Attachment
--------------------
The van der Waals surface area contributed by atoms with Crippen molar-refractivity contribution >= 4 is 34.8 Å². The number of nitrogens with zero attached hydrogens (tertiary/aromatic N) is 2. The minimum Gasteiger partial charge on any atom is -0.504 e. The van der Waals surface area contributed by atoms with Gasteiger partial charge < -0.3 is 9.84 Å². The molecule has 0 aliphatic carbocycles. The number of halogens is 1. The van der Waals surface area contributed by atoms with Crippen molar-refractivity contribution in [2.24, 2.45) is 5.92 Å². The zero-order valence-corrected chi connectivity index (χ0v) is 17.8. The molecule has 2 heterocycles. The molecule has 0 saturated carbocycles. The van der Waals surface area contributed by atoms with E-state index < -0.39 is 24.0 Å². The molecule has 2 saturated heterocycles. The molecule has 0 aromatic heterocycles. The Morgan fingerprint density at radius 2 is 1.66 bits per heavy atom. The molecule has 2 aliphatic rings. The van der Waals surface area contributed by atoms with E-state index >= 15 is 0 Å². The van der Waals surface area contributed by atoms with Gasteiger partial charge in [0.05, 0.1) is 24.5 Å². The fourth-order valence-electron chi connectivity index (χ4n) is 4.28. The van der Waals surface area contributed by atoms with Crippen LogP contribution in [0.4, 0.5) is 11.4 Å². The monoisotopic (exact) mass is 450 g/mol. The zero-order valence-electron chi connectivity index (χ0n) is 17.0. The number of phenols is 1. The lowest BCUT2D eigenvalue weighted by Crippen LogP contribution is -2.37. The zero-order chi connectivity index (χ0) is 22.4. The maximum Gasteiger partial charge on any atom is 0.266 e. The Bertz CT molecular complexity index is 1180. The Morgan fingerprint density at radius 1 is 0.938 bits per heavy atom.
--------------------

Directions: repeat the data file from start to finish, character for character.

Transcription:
The van der Waals surface area contributed by atoms with Crippen molar-refractivity contribution >= 4 is 34.8 Å². The number of nitrogens with zero attached hydrogens (tertiary/aromatic N) is 2. The minimum Gasteiger partial charge on any atom is -0.504 e. The van der Waals surface area contributed by atoms with Gasteiger partial charge < -0.3 is 9.84 Å². The molecule has 0 aliphatic carbocycles. The number of halogens is 1. The van der Waals surface area contributed by atoms with Crippen molar-refractivity contribution in [2.24, 2.45) is 5.92 Å². The zero-order valence-corrected chi connectivity index (χ0v) is 17.8. The molecule has 2 heterocycles. The molecule has 0 saturated carbocycles. The van der Waals surface area contributed by atoms with E-state index < -0.39 is 24.0 Å². The molecule has 2 saturated heterocycles. The molecule has 0 aromatic heterocycles. The Morgan fingerprint density at radius 2 is 1.66 bits per heavy atom. The molecule has 2 aliphatic rings. The van der Waals surface area contributed by atoms with E-state index >= 15 is 0 Å². The van der Waals surface area contributed by atoms with Gasteiger partial charge in [0.05, 0.1) is 24.5 Å². The fourth-order valence-electron chi connectivity index (χ4n) is 4.28. The van der Waals surface area contributed by atoms with Crippen LogP contribution in [0.4, 0.5) is 11.4 Å². The monoisotopic (exact) mass is 450 g/mol. The zero-order valence-electron chi connectivity index (χ0n) is 17.0. The number of phenols is 1. The lowest BCUT2D eigenvalue weighted by Crippen LogP contribution is -2.37. The zero-order chi connectivity index (χ0) is 22.4. The maximum Gasteiger partial charge on any atom is 0.266 e. The Bertz CT molecular complexity index is 1180. The Morgan fingerprint density at radius 1 is 0.938 bits per heavy atom.